New drama Years & Years reminds star of Black Mirror
A new series set to air on BBC One has parallels to Charlie Brooker’s popular dystopian drama Black Mirror, Rory Kinnear has said.
The actor stars in Russell T Davies’s Years & Years, a six-part season which follows a family over a period of 15 years.
He played the prime minister in the first episode of Black Mirror, The National Anthem, and said he could see similarities between the two.
Kinnear told the BFI & Radio Times Television Festival: “As soon as I started reading it, the first thing that came to my mind was Our Friends In The North, but then the stuff with the filter mask as well, it reminded me of Charlie’s kind of visions of the future.
“I guess this is less dystopian, this is very much based in our now and our world.”
Kinnear plays the role of Stephen Lyons, a financial adviser and the family’s peacekeeper in the series, starring opposite Anne Reid and Russell Tovey.
The topical series sees the lives of the Manchester-based Lyons family affected by political, economic and technological advances.
Davies revealed he had the idea for the series more than 10 years ago – but planned to write the script if Donald Trump became president.
“The world is getting madder and stranger and bubbling up, we’re getting more politicised or more fed up with politics all the time,” he said.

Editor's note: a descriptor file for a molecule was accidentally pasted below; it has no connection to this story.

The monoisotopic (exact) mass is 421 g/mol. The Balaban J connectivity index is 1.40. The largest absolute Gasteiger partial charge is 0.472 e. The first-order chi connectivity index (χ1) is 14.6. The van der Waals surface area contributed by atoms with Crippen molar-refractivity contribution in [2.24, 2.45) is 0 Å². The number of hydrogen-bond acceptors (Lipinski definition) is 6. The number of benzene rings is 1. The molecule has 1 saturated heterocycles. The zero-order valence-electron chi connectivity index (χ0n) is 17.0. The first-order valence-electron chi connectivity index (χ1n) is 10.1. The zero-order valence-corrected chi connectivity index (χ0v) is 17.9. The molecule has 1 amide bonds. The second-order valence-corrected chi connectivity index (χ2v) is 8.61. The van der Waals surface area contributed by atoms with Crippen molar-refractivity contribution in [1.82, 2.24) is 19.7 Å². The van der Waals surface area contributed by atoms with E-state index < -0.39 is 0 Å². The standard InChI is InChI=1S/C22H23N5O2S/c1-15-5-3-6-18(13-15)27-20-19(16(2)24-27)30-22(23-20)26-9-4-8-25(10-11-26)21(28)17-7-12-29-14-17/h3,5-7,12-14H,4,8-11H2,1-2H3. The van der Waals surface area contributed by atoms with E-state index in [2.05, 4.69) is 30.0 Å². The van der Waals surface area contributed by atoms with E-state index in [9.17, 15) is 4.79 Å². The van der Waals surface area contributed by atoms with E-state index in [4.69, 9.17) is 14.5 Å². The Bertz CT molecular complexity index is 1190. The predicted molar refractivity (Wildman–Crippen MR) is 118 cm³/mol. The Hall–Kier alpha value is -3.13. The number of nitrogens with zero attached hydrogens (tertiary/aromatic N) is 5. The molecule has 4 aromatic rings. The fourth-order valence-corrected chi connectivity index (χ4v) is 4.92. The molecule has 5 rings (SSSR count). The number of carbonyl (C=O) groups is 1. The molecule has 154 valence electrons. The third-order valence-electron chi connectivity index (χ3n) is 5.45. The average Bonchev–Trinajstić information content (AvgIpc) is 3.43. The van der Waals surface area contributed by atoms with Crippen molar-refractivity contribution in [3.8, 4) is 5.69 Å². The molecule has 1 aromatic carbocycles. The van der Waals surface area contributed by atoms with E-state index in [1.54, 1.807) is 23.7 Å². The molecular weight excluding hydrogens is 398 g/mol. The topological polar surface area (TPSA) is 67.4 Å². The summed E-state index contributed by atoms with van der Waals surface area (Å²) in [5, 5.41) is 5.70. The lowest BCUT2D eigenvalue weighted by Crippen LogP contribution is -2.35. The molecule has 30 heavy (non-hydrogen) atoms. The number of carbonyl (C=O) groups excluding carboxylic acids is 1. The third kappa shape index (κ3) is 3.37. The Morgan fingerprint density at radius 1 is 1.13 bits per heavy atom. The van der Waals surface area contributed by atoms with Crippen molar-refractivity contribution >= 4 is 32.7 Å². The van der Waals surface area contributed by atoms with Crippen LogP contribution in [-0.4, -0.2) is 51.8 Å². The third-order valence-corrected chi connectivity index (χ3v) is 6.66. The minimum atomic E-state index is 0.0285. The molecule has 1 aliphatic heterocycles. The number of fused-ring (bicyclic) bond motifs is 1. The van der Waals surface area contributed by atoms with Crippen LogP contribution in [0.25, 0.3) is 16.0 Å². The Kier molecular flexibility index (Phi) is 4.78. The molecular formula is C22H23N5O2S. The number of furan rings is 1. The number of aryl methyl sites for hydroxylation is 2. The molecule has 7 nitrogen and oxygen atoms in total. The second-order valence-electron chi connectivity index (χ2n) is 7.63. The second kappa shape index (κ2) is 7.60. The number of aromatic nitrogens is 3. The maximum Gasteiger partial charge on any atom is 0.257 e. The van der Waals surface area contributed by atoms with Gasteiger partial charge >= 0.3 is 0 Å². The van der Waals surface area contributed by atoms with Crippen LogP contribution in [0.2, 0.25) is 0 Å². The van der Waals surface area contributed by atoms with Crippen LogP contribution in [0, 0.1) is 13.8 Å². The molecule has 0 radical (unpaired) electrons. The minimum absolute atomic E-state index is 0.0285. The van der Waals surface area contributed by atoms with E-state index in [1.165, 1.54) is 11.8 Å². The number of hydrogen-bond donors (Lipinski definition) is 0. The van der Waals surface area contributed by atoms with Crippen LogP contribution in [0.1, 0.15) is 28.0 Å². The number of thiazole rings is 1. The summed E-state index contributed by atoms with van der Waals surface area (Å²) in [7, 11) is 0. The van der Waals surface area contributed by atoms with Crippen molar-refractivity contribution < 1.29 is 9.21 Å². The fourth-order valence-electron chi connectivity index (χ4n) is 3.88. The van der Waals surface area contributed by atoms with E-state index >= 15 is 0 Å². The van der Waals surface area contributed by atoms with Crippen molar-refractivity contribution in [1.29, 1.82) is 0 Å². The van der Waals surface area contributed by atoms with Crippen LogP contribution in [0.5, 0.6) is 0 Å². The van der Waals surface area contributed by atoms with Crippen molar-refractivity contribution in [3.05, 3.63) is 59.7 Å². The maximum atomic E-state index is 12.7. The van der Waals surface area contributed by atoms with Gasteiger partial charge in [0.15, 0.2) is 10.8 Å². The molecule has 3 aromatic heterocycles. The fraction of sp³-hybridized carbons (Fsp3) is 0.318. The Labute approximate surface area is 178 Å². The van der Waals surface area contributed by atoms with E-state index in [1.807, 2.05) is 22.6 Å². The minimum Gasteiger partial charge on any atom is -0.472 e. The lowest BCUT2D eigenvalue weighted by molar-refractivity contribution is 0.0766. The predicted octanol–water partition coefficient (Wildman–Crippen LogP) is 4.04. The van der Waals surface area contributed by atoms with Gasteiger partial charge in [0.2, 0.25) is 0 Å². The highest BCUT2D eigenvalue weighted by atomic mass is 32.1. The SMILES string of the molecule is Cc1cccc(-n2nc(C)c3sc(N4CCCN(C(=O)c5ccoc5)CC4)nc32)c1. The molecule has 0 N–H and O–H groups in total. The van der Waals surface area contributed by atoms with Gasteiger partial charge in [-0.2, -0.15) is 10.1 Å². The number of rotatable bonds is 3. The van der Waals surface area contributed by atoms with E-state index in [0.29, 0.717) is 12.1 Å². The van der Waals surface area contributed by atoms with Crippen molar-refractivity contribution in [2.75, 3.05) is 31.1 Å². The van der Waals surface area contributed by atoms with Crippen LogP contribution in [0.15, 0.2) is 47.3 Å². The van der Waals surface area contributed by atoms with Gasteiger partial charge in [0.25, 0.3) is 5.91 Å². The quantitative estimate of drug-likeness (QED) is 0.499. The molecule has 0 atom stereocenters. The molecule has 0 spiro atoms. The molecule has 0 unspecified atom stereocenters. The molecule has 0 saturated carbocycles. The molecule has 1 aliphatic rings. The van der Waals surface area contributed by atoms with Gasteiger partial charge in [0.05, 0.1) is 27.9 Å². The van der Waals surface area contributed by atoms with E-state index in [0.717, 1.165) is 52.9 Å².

“It was the night of Trump’s election when I emailed if he gets into power tomorrow I shall write this now.
“I’ve never been more sorry.”
Davies, a former series show-runner for Doctor Who, said they were “racing” to transmit the show due to the current news agenda – adding that material he had written had happened in real life.
Davies told the festival: “Real life is far madder than anything you can imagine.
“I could have sat there with a laptop typing for a million years and I would never have come up with Donald Trump standing in a gold room with a thousand hamburgers. Life is far more insane.”
The show is co-produced with American network HBO and is set to also be broadcast in the US.
Referring to Mr Trump potentially tweeting about the show, Davies said: “I don’t think he’ll particularly pay much attention to this – if only. I’d write more, I’d have him hung in it.
“But I don’t think he’s worried about us.”
The first episode airs on BBC One on May 14.